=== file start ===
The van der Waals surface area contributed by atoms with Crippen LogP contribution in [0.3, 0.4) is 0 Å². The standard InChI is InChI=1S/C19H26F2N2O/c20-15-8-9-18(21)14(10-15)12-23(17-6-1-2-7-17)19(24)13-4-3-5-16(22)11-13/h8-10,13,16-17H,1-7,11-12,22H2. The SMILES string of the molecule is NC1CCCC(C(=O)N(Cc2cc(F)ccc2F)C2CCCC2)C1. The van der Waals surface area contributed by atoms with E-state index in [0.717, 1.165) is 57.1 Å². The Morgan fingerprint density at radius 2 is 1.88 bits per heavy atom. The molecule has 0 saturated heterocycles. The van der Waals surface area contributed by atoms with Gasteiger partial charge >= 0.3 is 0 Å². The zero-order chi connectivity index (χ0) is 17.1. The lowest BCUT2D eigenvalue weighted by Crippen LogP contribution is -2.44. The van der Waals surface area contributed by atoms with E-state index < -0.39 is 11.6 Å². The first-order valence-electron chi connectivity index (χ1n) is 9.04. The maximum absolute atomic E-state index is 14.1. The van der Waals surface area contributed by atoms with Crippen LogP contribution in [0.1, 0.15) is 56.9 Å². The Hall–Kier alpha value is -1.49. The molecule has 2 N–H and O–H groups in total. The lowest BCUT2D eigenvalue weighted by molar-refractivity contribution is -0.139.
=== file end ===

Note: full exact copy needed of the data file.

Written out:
The van der Waals surface area contributed by atoms with Crippen LogP contribution in [0.3, 0.4) is 0 Å². The standard InChI is InChI=1S/C19H26F2N2O/c20-15-8-9-18(21)14(10-15)12-23(17-6-1-2-7-17)19(24)13-4-3-5-16(22)11-13/h8-10,13,16-17H,1-7,11-12,22H2. The SMILES string of the molecule is NC1CCCC(C(=O)N(Cc2cc(F)ccc2F)C2CCCC2)C1. The van der Waals surface area contributed by atoms with E-state index in [0.717, 1.165) is 57.1 Å². The Morgan fingerprint density at radius 2 is 1.88 bits per heavy atom. The molecule has 0 saturated heterocycles. The van der Waals surface area contributed by atoms with Gasteiger partial charge >= 0.3 is 0 Å². The zero-order chi connectivity index (χ0) is 17.1. The lowest BCUT2D eigenvalue weighted by Crippen LogP contribution is -2.44. The van der Waals surface area contributed by atoms with E-state index < -0.39 is 11.6 Å². The first-order valence-electron chi connectivity index (χ1n) is 9.04. The maximum absolute atomic E-state index is 14.1. The van der Waals surface area contributed by atoms with Crippen LogP contribution in [0.1, 0.15) is 56.9 Å². The Hall–Kier alpha value is -1.49. The molecule has 2 N–H and O–H groups in total. The lowest BCUT2D eigenvalue weighted by molar-refractivity contribution is -0.139.